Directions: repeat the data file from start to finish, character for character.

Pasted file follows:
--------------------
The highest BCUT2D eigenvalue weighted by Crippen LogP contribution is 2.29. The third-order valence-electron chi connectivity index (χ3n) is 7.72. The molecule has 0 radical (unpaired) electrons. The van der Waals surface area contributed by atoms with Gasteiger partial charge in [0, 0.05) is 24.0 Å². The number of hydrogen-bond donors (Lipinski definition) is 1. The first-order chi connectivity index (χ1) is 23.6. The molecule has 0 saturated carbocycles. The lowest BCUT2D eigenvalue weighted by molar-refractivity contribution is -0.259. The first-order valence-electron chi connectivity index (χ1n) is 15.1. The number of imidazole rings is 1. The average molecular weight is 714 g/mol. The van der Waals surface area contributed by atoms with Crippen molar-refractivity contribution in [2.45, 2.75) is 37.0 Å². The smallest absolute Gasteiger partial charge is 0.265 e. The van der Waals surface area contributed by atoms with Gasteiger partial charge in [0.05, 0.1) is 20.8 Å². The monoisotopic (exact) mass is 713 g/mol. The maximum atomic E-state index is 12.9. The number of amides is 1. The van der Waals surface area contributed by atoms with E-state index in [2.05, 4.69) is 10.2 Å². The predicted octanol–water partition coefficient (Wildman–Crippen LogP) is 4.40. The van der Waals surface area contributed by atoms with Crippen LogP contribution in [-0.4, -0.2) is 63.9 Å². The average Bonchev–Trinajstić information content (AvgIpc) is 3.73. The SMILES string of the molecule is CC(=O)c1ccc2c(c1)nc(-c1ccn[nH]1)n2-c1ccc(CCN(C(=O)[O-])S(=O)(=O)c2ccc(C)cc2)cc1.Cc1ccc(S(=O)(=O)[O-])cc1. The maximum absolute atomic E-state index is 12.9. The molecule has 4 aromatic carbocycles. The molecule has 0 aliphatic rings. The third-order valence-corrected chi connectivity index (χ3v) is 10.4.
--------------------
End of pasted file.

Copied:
The highest BCUT2D eigenvalue weighted by Crippen LogP contribution is 2.29. The third-order valence-electron chi connectivity index (χ3n) is 7.72. The molecule has 0 radical (unpaired) electrons. The van der Waals surface area contributed by atoms with Gasteiger partial charge in [0, 0.05) is 24.0 Å². The number of hydrogen-bond donors (Lipinski definition) is 1. The first-order chi connectivity index (χ1) is 23.6. The molecule has 0 saturated carbocycles. The lowest BCUT2D eigenvalue weighted by molar-refractivity contribution is -0.259. The first-order valence-electron chi connectivity index (χ1n) is 15.1. The number of imidazole rings is 1. The average molecular weight is 714 g/mol. The van der Waals surface area contributed by atoms with Crippen molar-refractivity contribution in [2.45, 2.75) is 37.0 Å². The smallest absolute Gasteiger partial charge is 0.265 e. The van der Waals surface area contributed by atoms with Gasteiger partial charge in [0.05, 0.1) is 20.8 Å². The monoisotopic (exact) mass is 713 g/mol. The maximum atomic E-state index is 12.9. The number of amides is 1. The van der Waals surface area contributed by atoms with E-state index in [2.05, 4.69) is 10.2 Å². The predicted octanol–water partition coefficient (Wildman–Crippen LogP) is 4.40. The van der Waals surface area contributed by atoms with Crippen LogP contribution in [-0.4, -0.2) is 63.9 Å². The average Bonchev–Trinajstić information content (AvgIpc) is 3.73. The SMILES string of the molecule is CC(=O)c1ccc2c(c1)nc(-c1ccn[nH]1)n2-c1ccc(CCN(C(=O)[O-])S(=O)(=O)c2ccc(C)cc2)cc1.Cc1ccc(S(=O)(=O)[O-])cc1. The maximum absolute atomic E-state index is 12.9. The molecule has 4 aromatic carbocycles. The molecule has 0 aliphatic rings. The third-order valence-corrected chi connectivity index (χ3v) is 10.4.